Filing a Claim with a Bad Policy
After the dust settles and your insurer begins assessing the claim, you’re told that your car’s market value will be determined by comparing similar models and sale prices of vehicles up to one year old, not just “brand new” one-month old vehicles. In addition to not being properly reimbursed for the true value of your vehicle, your insurance company is going to ignore your vehicle modifications, flat-out refusing to pay for them. And to top it off, your insurer tells you that their medical review department believes you should be recovered in two weeks, and they’ll be denying payment for further treatment beyond that, even though your neck is still sore.
What gives? This sounds like a nightmare scenario, but if you buy a sub-par insurance policy, you might find yourself in difficult territory in the event of an accident. Some insurers write their policies in a way that gives them all the power in determining what your vehicle is worth, what will and won’t be covered (like your custom car modifications), and how much medical treatment you’ll receive and from which doctors. Even worse, a difficult insurance policy might limit you to suing your insurer in court if you don’t like how they’re handling the claim.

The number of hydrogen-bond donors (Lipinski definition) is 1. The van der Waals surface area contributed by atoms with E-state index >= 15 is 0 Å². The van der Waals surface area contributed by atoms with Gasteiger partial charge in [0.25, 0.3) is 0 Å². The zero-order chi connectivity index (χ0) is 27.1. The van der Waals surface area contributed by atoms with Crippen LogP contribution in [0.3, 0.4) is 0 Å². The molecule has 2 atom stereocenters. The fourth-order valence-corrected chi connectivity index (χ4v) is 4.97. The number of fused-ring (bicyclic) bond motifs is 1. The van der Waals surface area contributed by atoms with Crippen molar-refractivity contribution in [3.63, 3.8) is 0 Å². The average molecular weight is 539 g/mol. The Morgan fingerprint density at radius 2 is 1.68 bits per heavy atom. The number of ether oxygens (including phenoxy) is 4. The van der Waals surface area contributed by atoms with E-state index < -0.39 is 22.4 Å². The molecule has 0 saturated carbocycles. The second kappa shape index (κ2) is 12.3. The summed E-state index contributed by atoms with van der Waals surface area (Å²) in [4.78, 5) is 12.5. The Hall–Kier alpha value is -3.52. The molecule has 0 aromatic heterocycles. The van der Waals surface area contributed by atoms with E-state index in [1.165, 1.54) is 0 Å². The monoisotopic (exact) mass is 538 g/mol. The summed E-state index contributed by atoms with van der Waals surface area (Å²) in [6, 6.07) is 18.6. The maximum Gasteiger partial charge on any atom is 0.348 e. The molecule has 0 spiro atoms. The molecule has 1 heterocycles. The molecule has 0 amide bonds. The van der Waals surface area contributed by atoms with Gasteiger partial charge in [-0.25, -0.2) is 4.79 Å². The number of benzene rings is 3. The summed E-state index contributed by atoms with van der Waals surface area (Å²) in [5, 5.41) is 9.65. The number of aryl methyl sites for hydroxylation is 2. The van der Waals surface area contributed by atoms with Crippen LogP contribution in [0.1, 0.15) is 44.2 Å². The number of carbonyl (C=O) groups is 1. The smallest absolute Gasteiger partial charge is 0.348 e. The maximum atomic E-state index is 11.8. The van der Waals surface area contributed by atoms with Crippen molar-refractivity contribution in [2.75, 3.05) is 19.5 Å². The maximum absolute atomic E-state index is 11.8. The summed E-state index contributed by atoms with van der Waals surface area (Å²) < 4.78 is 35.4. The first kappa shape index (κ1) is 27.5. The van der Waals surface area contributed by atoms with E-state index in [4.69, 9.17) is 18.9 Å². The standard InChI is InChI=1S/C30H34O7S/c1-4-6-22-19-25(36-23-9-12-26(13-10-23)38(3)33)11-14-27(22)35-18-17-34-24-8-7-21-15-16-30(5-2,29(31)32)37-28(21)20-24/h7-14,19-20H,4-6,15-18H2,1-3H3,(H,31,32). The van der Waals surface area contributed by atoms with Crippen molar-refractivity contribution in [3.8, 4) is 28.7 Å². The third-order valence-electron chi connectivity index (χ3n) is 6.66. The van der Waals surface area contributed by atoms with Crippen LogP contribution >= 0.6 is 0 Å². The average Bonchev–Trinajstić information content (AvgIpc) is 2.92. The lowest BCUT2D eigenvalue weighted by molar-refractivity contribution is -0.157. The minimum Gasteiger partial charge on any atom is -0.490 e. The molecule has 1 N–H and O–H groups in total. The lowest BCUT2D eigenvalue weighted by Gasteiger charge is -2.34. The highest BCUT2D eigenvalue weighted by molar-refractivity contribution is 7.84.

Filing a Claim with a Good Policy
A good insurance policy will make it easy for you to get the service, reimbursement, and treatment you need to get back to where you were before the accident, without having to fight for everything. Consumer-friendly policies offer options for independent mediation if you don’t agree with the handling of a claim. Additionally, a good insurer will hire an independent expert to assess your car’s value based on truly comparable vehicles in the local market, rather than relying on its own private expert who only follows the company’s guidelines.
Bad policies also mask their shortcomings behind complicated clauses and exclusions, assuming that most consumers won’t take a closer look at their terms. This guide will provide the info and tools you need to tell the difference between a good, consumer-friendly policy, and a difficult one that will leave you in the dust.